[Show abstract][Hide abstract] ABSTRACT: The tools of molecular biology will bring the field of human genetics into a new era by permitting the analysis of the genetic contribution to disease. Most single gene disorders, inherited in a Mendelian fashion, will be molecularly diagnosed. In addition, the genetic susceptibility of common, complex diseases such a schizophrenia can be clarified, even though the conditions are not inherited as Mendelian characteristics. The mapping of the human genome will increase the rate at which new disease genes are identified and isolated. Finally, the development of genetically engineered animal models will help to dissect the steps involved in physiological and pathophysiological processes and thereby enhance our understanding of complex biological systems.
Journal of Receptor and Signal Transduction Research 06/2009; 17(1-3):1-10. DOI:10.3109/10799899709036591 · 2.28 Impact Factor
[Show abstract][Hide abstract] ABSTRACT: GABA(A) receptors are pentameric ligand-gated ion channels that are major mediators of fast inhibitory neurotransmission. Clinically relevant GABA(A) receptor subtypes are assembled from alpha5(1-3, 5), beta1-3 and the gamma2 subunit. They exhibit a stoichiometry of two alpha, two beta and one gamma subunit, with two GABA binding sites located at the alpha/beta and one benzodiazepine binding site located at the alpha/gamma subunit interface. Introduction of the H105R point mutation into the alpha5 subunit, to render alpha5 subunit-containing receptors insensitive to the clinically important benzodiazepine site agonist diazepam, unexpectedly resulted in a reduced level of alpha5 subunit protein in alpha5(H105R) mice. In this study, we show that the alpha5(H105R) mutation did not affect cell surface expression and targeting of the receptors or their assembly into macromolecular receptor complexes but resulted in a severe reduction of alpha5-selective ligand binding. Immunoprecipitation studies suggest that the diminished alpha5-selective binding is presumably due to a repositioning of the alpha5(H105R) subunit in GABA(A) receptor complexes containing two different alpha subunits. These findings imply an important role of histidine 105 in determining the position of the alpha5 subunit within the receptor complex by determining the affinity for assembly with the gamma2 subunit.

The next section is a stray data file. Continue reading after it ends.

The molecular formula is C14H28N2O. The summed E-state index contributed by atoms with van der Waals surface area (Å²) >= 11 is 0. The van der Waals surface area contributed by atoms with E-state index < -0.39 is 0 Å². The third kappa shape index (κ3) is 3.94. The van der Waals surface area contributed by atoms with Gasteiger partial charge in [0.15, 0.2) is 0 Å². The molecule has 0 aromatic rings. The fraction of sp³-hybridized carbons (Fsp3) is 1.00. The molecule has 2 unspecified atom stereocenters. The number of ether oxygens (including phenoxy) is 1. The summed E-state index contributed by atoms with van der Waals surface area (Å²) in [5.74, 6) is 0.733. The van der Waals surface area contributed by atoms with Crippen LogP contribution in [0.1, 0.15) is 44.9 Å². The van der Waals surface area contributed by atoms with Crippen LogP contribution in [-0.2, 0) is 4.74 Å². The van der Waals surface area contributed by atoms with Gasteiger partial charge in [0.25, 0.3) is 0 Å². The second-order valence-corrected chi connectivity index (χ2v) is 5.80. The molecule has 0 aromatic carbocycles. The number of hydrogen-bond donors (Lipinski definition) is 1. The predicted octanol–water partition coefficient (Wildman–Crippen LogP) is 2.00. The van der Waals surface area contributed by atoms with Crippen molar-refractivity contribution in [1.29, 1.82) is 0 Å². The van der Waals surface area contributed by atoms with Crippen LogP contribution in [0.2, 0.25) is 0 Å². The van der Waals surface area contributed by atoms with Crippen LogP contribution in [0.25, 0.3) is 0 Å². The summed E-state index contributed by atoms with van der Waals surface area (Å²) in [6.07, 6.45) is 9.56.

Journal of Neurochemistry 05/2009; 110(1):244-54. DOI:10.1111/j.1471-4159.2009.06119.x · 4.28 Impact Factor
[Show abstract][Hide abstract] ABSTRACT: To identify subunit variants of the GABAA-receptor antisera were developed against specific cDNA-derived peptide sequences of the α1-and α3–subunits of rat brain. The α1-subunit antiserum selectively recognized a protein of 50±1 kDa in rat and bovine GABAA – receptor preparations, while the α3–subunit antiserum interacted with a protein doublet of 59±2 kDa and 61±3 kDa. The α-subunit immunoreactivity resides in a large population of GABAA-receptors as shown by immunoprecipitation of 63+6% of [3H]flumazenil binding sites with the α1-subunit antiserum. In contrast, only 24±3% of receptor binding sites were precipitated with the α3–subunit antiserum. Co-precipitation studies suggest that the α1- and α3–subunit immunoreactivities do not share the same receptor population while the γ2–subunit immunoreactivity is associated with the α1-subunit immunoreactivity.